Monday, October 10, 2011

Tabletop Gaming over the Internet: Getting Started

Note: This is the second part in a 4 part series about RPGing over the internet. You can read part 1 here.

I'm assume that since you're still here reading that you've decided to give RPing over the internet a try. Or you're looking for ideas to improve your online RPing. Or you're just here for the posters. If you're in the third group you can stop reading right now. I'm not going to make any comments about the poster. If you're going to RP online you need a place to start. The first thing you need to start is a group. No group, no game. In today's post I'm going to cover finding, building, and then keeping a group on the internet. So where does one find a group on the internet? Well I'm glad you asked.

1. RPG related Forums
There are a whole host of RPG related forums out on the internet. Many of them have places where you can find other players who want to play the same RPGs that you do. These places make it easy to jump in feet first to games with people on the internet. Here's a short list of RPG related forums along with my recommendations about their suitability for finding players and a group. Homepage for Dungeons and Dragons. I'm only including this one because I know people will ask. It's not a good place to find players for online games. There are no forums specific to finding players and the only locator option directs you to playing D&D Encounters. EN World Forums. A robust, highly populated forum for RPGs. The forum includes play-by-post subforums along with a gamers seeking gamers subforum where you can recruit or be recruited for a variety of online gaming mediums. Large forum, but not focused on online play. Mythweaver forums. A friendly community specifically aimed at connecting people to play RPGs over the internet. You can browse the recruitment forum or search for games based off system and/or medium of play. Smaller than others, but entirely game focused which makes up for the smaller numbers Forums for the Order of the Stick comic. Also home to a fairly lively community of people who play RPGs online. The forum includes play-by-post subforums along with a player recruitment subforum where you can recruit or be recruited for a variety of online gaming mediums. Forum for Maptools (a tool I'll cover in the next installment). They have a looking for group forum specifically for people looking to play RPGs using Maptools. Good if you're looking for a maptools game. Forum for OpenRPG (a tool I'll cover in the next installment). They have a looking for group forum specifically for people looking to play RPGs using OpenRPG.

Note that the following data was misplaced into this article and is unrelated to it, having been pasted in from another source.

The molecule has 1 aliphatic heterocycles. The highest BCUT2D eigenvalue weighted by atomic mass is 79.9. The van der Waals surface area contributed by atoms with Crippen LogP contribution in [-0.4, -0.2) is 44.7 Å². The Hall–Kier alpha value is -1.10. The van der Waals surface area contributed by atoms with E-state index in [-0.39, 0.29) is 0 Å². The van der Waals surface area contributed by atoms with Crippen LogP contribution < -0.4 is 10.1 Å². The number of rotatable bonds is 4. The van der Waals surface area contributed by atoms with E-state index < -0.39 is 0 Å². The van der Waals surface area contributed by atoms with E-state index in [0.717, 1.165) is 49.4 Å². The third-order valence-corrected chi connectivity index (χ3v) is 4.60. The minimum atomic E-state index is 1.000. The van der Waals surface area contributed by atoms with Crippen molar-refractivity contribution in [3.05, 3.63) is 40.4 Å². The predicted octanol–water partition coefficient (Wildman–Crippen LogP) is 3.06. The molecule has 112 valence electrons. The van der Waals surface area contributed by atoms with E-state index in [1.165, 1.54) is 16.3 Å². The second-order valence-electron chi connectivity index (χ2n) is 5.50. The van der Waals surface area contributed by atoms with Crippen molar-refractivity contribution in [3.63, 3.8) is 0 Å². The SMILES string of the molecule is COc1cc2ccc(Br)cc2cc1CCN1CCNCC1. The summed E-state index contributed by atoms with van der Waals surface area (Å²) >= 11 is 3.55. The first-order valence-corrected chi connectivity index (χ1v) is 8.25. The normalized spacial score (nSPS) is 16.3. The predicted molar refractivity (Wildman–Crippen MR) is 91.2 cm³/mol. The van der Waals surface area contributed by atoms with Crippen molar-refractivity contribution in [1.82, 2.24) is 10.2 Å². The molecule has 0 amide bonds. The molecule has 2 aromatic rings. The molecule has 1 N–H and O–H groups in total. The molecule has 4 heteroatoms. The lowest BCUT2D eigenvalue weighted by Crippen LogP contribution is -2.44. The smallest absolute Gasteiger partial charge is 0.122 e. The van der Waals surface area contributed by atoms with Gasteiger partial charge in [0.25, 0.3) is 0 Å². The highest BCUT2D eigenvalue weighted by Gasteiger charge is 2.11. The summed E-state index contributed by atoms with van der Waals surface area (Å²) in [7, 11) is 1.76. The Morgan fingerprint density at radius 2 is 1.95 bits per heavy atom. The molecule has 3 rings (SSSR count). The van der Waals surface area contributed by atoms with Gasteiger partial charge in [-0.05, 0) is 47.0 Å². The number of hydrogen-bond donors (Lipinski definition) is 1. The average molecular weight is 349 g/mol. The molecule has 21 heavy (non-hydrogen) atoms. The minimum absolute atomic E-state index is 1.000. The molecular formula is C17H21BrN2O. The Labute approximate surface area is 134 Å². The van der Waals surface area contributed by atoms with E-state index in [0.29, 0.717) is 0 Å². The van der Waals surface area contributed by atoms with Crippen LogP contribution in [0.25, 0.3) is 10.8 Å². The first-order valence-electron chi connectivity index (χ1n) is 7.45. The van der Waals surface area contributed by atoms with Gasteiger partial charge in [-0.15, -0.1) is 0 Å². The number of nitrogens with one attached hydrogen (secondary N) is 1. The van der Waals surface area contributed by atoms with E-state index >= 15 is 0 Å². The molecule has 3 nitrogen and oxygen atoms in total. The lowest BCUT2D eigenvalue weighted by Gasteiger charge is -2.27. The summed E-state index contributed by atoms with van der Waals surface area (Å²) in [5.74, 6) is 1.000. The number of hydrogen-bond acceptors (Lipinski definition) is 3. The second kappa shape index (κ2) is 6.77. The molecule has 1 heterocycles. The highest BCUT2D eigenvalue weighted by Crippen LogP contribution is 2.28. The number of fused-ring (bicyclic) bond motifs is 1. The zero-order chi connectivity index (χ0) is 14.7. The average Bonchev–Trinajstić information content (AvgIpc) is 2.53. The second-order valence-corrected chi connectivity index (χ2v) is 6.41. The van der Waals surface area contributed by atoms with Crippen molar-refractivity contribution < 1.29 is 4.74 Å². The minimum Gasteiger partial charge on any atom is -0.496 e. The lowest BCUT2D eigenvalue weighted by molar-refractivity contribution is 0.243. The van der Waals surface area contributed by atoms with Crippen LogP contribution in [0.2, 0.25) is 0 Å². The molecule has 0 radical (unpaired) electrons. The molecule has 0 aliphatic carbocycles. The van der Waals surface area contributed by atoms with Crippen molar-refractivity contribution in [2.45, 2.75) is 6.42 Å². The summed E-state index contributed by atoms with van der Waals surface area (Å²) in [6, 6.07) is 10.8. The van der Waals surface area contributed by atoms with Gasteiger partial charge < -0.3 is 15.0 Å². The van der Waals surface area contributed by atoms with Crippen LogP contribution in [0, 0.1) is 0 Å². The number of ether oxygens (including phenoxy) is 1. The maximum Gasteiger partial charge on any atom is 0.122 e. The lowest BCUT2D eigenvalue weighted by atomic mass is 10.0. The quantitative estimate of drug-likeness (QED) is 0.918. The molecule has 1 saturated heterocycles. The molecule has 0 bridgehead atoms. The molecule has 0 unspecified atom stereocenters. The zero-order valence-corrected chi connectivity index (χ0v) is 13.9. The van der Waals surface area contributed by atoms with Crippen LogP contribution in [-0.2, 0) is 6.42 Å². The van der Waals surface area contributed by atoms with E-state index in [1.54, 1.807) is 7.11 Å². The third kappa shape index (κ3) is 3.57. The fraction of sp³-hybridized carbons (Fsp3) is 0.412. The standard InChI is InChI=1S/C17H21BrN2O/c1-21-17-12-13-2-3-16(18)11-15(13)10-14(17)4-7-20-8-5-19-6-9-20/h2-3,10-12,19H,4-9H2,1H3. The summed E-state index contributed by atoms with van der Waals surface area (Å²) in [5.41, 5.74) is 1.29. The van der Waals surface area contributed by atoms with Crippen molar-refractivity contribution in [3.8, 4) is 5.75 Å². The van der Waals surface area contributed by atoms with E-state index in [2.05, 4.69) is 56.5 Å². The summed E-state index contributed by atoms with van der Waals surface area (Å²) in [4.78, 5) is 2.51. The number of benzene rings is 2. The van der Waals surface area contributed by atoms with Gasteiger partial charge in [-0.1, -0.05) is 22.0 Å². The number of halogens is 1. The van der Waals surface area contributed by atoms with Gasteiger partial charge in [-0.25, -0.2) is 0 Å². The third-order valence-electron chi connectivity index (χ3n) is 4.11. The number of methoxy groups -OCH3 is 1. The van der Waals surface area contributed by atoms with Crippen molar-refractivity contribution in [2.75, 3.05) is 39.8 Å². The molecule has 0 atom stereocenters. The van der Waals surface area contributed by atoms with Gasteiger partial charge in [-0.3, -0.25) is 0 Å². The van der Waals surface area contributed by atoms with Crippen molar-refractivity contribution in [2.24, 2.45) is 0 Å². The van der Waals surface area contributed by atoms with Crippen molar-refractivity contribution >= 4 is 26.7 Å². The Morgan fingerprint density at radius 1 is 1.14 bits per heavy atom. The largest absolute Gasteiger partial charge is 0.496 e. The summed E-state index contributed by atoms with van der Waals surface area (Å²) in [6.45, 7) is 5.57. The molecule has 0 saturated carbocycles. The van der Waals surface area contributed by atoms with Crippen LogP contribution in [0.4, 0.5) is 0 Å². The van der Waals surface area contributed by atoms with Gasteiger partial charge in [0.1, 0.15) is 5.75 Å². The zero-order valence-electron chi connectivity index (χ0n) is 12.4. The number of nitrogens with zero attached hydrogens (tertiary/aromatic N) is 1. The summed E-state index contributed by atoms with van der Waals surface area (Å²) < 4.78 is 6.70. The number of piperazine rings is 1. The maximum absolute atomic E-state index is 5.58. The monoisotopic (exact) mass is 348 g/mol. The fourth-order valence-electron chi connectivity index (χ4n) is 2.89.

2. Chatrooms
Many of the previously mentioned forums have chat rooms. Most of them exist on IRC (internet chat rely) though some use other mediums. I'm not going to delve into the mechanics of IRC here as there are lots of better written guides on the internet that you can find with a simple search for "IRC". Chatrooms differ slightly from forums in their pace and their lack of enforcement about off topic discussions.

Let's talk about building a group now that you know where the RPers are on the internet. This part is specifically aimed at DMs and GMs, but you can be a group builder and organizer even if you aren't the one DMing or GMing every week.

1. Building the Core
I have a set of 2-4 players in each of my online groups that I consider to be the "core". These are the people that reliably show up session after session(obviously no one has perfect attendance). These are the people who let me know in advance when they can't make a session (provided they have warning themselves). These are the people that play well together and with others. These are the people that follow you when you switch campaigns. Note that your "core" can change over time. So how do you get your core? Become a member of the community. Pick a forum or chatroom and become a member. I don't mean just signing up for an account. I mean post in threads other than recruitment and the games you're in. Ask to watch games you're not in to get a feel for how the community plays. The more you participate the more you will be able to identify the other members of the community who would be a good fit for your "core" and the more they can identify you. It also lets you look for non-"core" players to fill out the ranks. When I run a RPG online I try to recruit the maximum number of players I can handle (around 7 or 8 depending on system) so when someone inevitably has to miss a session the game doesn't have to be cancelled(I run if at least 3 players show up).

2. Retaining the Core
So you have your "core" and you want to keep playing with these people for years. How do you keep them coming back? Several ways. Be consistent, don't change your session day or time mid-campaign or at campaign switch unless there is a significant consensus among your "core". Find a groove. Your "core" should all enjoy a similar playstyle. You need to find that and provide it. You can experiment, but make incremental changes and watch the reaction from your "core". Uninvite players who don't fit, especially if they're not part of the "core". It may sound rough but it's better to have a great group of 4 players than a group of 5 with 1 player whose playstyle conflicts heavily with the rest of the group. Give them options. When I end a campaign I take a week or two off and put together 3-5 campaign proposals for what I'd like to run, then have my "core" rank their choices.

I've gone over where to find players willing to participate in tabletop gaming over the internet, how to assemble a "core" group of players, and how to retain that same "core" of players. Hopefully this gives you a good start into the world of tabletop gaming over the internet. Next time I'll be talking about the tools you can use to facilitate tabletop gaming over the internet.

Art from here
LooneyDM out

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